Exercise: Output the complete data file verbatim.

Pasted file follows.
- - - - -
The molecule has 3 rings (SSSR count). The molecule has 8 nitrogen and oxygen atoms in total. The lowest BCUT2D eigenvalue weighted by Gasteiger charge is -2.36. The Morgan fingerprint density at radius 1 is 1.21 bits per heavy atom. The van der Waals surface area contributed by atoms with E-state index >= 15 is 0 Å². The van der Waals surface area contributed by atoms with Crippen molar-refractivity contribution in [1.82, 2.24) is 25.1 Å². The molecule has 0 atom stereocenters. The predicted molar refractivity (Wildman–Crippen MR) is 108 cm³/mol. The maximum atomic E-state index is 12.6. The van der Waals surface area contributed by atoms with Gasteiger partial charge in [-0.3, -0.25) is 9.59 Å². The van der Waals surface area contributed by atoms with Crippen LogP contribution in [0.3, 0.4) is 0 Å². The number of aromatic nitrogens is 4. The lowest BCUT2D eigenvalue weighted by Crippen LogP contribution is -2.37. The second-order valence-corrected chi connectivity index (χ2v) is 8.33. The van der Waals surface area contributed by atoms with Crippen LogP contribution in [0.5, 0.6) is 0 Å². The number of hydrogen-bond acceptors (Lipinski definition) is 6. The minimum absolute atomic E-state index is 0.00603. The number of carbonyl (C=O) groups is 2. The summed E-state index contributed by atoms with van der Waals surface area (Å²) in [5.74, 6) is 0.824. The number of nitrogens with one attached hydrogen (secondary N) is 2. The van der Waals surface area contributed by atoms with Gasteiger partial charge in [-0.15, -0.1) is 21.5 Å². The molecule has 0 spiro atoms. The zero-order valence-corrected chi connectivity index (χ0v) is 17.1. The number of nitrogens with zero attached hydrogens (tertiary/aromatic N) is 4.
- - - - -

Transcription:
The molecule has 3 rings (SSSR count). The molecule has 8 nitrogen and oxygen atoms in total. The lowest BCUT2D eigenvalue weighted by Gasteiger charge is -2.36. The Morgan fingerprint density at radius 1 is 1.21 bits per heavy atom. The van der Waals surface area contributed by atoms with E-state index >= 15 is 0 Å². The van der Waals surface area contributed by atoms with Crippen molar-refractivity contribution in [1.82, 2.24) is 25.1 Å². The molecule has 0 atom stereocenters. The predicted molar refractivity (Wildman–Crippen MR) is 108 cm³/mol. The maximum atomic E-state index is 12.6. The van der Waals surface area contributed by atoms with Gasteiger partial charge in [-0.3, -0.25) is 9.59 Å². The van der Waals surface area contributed by atoms with Crippen LogP contribution in [0.3, 0.4) is 0 Å². The number of aromatic nitrogens is 4. The lowest BCUT2D eigenvalue weighted by Crippen LogP contribution is -2.37. The second-order valence-corrected chi connectivity index (χ2v) is 8.33. The van der Waals surface area contributed by atoms with Crippen LogP contribution in [0.5, 0.6) is 0 Å². The number of hydrogen-bond acceptors (Lipinski definition) is 6. The minimum absolute atomic E-state index is 0.00603. The number of carbonyl (C=O) groups is 2. The summed E-state index contributed by atoms with van der Waals surface area (Å²) in [5.74, 6) is 0.824. The number of nitrogens with one attached hydrogen (secondary N) is 2. The van der Waals surface area contributed by atoms with Gasteiger partial charge in [-0.15, -0.1) is 21.5 Å². The molecule has 0 spiro atoms. The zero-order valence-corrected chi connectivity index (χ0v) is 17.1. The number of nitrogens with zero attached hydrogens (tertiary/aromatic N) is 4.